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77096LTR: Gerber Bear Grylls Intense Torch - Kerri Larkin

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  • Kerri Larkin
    Nov 2, 2013
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      Hi Jamie,

      Please find following the text for my LTR.  The html can be found HERE, or at: http://tinyurl.com/mmqdql2

      Thanks in advance for your edits!

      Kind regards,



      Since its arrival, the Bear Grylls Gerber Intense Torch has pretty much lived in my grab-n-go box in the back of my Jeep. Its been thumped over some very rough four-wheel drive tracks and banged around in the box with no obvious ill effects.

      I've also taken it on fifteen nights of camping in total. The first was to Yuragir National Park on the New South Wales Mid-north coast. I stayed at Boorkoom Camping area, a delightful ocean-front area perched on the cliffs above the sea. I did two day walks of approximately seven kilometres each but returned to my base camp at night. Conditions for this camp were very cool with lows of 1C (34 F) and highs of 18 C (64 F). The days were sunny but there were storms in the area which, thankfully, missed me.

      Photo caption: Storm at sea, Red Cliffs campsite, Yuragir National Park

      The second overnight camp I did was in the Wedding Bells State Forest. This is a beautiful region with areas of rainforest down low and dry eucalyptus forests up on the ridges. The elevation is only about 470 m (1540 ft) at it's highest point but there are some spectacular escarpment views and some great walks to be had in this area. Weather this time was a chilly -2 C (28 F) overnight, to about 12 C (54 F) during the day with some strong winds causing it to feel a lot colder. I used my Blackbird hammock on both occasions and traveled as light as possible given the need for extra hammock insulation.

      Photo Caption: View from Waihou lookout, Wedding Bells State Forest

      My third camp was a Jeep Camp at Nana Glen on the mid-north coast of New South Wales. This was for seven nights from October 2 to October 9. The elevation was at about 100 metres (330 feet) and this camp was in a large open paddock with a group of around 200 Jeeps. Temperatures varied from daytime highs of 32 C (90 F) to lows around 2 C (36 F) overnight. It was very, very windy and with choking smoke from a nearby bushfire it wasn't the most pleasant camp I've ever experienced! The driving was pretty spectacular, however, and more than made up for the up for the unpleasant weather. The torch was used each night to navigate to the toilets, find my camp in the dark, and generally wander around the camping area. It was also used to provide an intense light for some minor first aid during the day.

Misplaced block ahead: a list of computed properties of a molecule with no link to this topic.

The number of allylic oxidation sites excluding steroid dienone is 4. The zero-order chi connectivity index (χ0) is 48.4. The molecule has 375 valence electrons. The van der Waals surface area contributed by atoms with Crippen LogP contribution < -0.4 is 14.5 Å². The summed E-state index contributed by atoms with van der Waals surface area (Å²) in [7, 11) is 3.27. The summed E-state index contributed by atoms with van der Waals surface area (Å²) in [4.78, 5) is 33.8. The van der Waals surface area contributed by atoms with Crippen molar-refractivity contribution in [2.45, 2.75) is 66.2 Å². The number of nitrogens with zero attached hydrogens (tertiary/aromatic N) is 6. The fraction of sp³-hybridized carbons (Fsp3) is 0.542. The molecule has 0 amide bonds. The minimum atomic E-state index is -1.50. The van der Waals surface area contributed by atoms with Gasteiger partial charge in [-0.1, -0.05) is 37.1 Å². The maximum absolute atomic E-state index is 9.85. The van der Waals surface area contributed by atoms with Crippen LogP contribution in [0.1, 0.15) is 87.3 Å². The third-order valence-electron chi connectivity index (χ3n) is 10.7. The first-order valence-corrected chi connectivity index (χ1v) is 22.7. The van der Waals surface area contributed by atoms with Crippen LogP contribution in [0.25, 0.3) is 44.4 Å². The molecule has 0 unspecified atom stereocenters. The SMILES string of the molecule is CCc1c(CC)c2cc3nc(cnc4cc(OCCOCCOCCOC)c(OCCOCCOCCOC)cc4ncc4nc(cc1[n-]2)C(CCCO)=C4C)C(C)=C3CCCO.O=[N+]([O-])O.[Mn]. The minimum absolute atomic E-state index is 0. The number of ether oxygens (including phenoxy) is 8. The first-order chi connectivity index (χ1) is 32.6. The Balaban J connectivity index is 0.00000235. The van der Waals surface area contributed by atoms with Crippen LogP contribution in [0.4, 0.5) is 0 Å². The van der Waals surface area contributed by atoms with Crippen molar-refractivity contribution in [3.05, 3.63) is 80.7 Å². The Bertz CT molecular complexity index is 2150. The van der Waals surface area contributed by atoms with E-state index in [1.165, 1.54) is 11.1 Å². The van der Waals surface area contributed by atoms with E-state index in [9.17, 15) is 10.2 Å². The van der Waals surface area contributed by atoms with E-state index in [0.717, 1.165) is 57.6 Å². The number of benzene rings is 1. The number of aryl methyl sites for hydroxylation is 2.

My fourth camp was an overnighter to a 400 ha (1000 acre) Nature Reserve at Kungala, again on the mid-north coast of New South Wales. The elevation was also around the 100 metre (330 foot) mark, with highs of 36 C (97 F) during the day and a low of 19 C (66 F) over night. Again, strong winds and smoke made camping less than enjoyable. This camp provided the opportunity to do some spotlighting at night and I dazzled a couple of possums and an owl.

      Finally, I took the torch on a road trip to Fraser Island, the world's largest sand island, about four hours driving time north of Brisbane, Queensland. Our first night was at Amamoor State Forest with an elevation of 200 metres (660 feet). Daytime temperatures of around 28 C (82 F) and an overnight low of 18 C (64 F) made for a very pleasant camp. We then drove to Fraser Island and spent four nights using Central Station as a base camp. The elevation here was around 50 metres (160 feet) and temperatures were fairly similar to those of our first night. I did quite a bit of spotlighting here trying to find the native mice which insisted on playing soccer in the leaf litter under my hammock. We also spotted a brush-tailed possum with a baby, a beautiful squirrel glider and a few native bush rats.

      Photo Caption: Camping at Central Station, Fraser Island, Queensland

      This is actually a fun torch to use! I must confess when I first saw it I wondered if this design was just change for the sake of change: after all, torches have been round since they were first made. Why mess with that? Well, actually, the triangular design works really well. To me, this has been a small revolution and I hope more torch makers will follow suit.